WV business owners hurting from chemical disaster
In response to the January contamination of the Elk River in West Virginia, the American Sustainable Business Council (ASBC) and business leaders across the country have joined with West Virginia businesses’ demand for better state regulations for chemicals and chemical storage facilities. A petition with over 100 West Virginia business owner signatures was delivered to the legislature on Feb. 17 in anticipation of further action on “Water Resources and Protection Act” (SB 373), a state bill to address the problem. According to the Center for Business and Economic Research at Marshall University, in the Charleston area, businesses lost approximately $61 million within the first week after the spill. ASBC renewed its call for reforming federal regulations of chemicals to provide adequate protection from hazardous chemicals and promote innovation and creation of safer chemicals and products.
“West Virginia is only the latest chemical disaster that has harmed business communities and citizens,” said David Levine, CEO and founder of ASBC. “Which of the nation’s 13,000 poorly regulated chemical processing and storage facilities with unregulated hazardous chemicals will be next? Now is the time to seriously regulate hazardous chemicals and for government and business to work together to transition to safer chemicals for the good of our economy and communities.”
Nancy Ward, owner of Cornucopia in Charleston said, “In 27 years, we have never seen the kind of decline in our business as we have seen in the last month. People here have lost confidence in their government’s ability and desire to protect them and the environment from toxic chemicals. The disturbing thing is that many of our lawmakers are listening more closely to the industries being regulated than they are to the citizens and small businesses being harmed.”
Jeni Pettigrew Burns, owner of Ms. Groovy’s Catering in Charleston said, “The negligence of our industrial neighbors cost our city tens of millions of dollars, much of that in small business revenue. Communities look to government to protect the best interest of its citizens through crafting and enforcing solid legislation that will hold businesses accountable when they choose to do the wrong thing. It is my hope that as a result of this chemical spill, our local, state and federal government will begin to use health and safety as a litmus test when crafting stronger legislation in regards to chemical safety.”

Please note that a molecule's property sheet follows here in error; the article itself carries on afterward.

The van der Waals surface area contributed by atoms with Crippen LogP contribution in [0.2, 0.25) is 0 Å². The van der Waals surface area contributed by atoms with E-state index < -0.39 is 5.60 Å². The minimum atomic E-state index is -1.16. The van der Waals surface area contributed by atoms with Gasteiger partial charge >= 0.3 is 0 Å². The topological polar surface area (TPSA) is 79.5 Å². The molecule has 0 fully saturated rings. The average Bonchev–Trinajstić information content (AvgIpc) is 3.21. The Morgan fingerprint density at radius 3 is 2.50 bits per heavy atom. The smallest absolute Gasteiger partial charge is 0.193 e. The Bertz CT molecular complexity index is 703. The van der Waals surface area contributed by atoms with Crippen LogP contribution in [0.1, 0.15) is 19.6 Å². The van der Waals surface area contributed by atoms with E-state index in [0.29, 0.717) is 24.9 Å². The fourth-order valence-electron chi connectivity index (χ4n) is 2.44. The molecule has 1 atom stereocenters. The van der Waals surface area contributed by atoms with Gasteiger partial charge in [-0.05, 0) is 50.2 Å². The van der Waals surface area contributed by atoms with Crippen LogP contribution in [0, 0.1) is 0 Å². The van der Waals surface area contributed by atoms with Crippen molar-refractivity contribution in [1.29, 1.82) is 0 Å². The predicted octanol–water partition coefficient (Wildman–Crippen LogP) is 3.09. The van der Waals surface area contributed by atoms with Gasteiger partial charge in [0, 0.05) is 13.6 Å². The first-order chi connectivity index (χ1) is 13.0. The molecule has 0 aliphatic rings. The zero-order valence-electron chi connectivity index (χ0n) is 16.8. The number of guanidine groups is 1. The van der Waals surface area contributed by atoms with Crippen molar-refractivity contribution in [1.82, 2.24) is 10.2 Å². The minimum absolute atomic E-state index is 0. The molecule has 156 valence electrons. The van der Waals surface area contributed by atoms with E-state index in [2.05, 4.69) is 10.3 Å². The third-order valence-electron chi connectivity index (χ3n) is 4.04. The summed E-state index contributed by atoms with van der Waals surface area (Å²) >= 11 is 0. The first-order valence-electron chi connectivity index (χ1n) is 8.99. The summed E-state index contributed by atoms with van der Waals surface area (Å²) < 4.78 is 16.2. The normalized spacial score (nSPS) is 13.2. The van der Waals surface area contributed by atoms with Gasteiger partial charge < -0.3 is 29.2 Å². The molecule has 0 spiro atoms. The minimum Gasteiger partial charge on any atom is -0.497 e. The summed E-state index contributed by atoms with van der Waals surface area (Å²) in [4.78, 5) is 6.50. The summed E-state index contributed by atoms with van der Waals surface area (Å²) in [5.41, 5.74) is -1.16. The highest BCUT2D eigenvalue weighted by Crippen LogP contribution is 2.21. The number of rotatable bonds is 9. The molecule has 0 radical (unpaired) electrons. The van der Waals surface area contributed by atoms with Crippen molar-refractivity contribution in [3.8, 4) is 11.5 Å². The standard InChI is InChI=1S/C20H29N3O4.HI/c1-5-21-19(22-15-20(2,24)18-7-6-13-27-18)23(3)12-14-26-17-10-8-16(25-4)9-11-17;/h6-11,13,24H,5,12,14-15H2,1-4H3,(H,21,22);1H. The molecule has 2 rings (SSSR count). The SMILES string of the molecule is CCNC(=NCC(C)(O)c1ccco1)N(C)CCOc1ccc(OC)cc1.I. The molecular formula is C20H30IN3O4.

“Crises like the West Virginia chemical spill remind us that we’re all downstream and vulnerable to hazardous chemicals due to our country’s outdated chemical policy (TSCA),” said John Replogle, CEO of Seventh Generation, a founding member of the Companies for Safer Chemicals Coalition. “It’s time to protect future generations and reform regulations on toxic chemicals now.”
Frank Knapp Jr., president and CEO, South Carolina Small Business Chamber of Commerce and co-chair American Sustainable Business Council Action Fund said, “Good regulations protect good businesses from the abuses of bad businesses. From toxic chemicals to Wall Street, it is wrong for some big businesses to maximize profits by shifting their liabilities to other businesses and the public. When those businesses complain about regulations, they do it for their own interests not ours.”
The American Sustainable Business Council and its member organizations represent more than 200,000 businesses nationwide, and more than 325,000 entrepreneurs, executives, managers and investors. The council includes chambers of commerce, trade associations and groups representing small business, investors, micro-enterprise, social enterprise, green and sustainable business, local living economy and women and minority business leaders. ASBC informs and engages policy makers and the public about the need and opportunities for building a vibrant and sustainable economy. For more information, go to www.asbcouncil.org.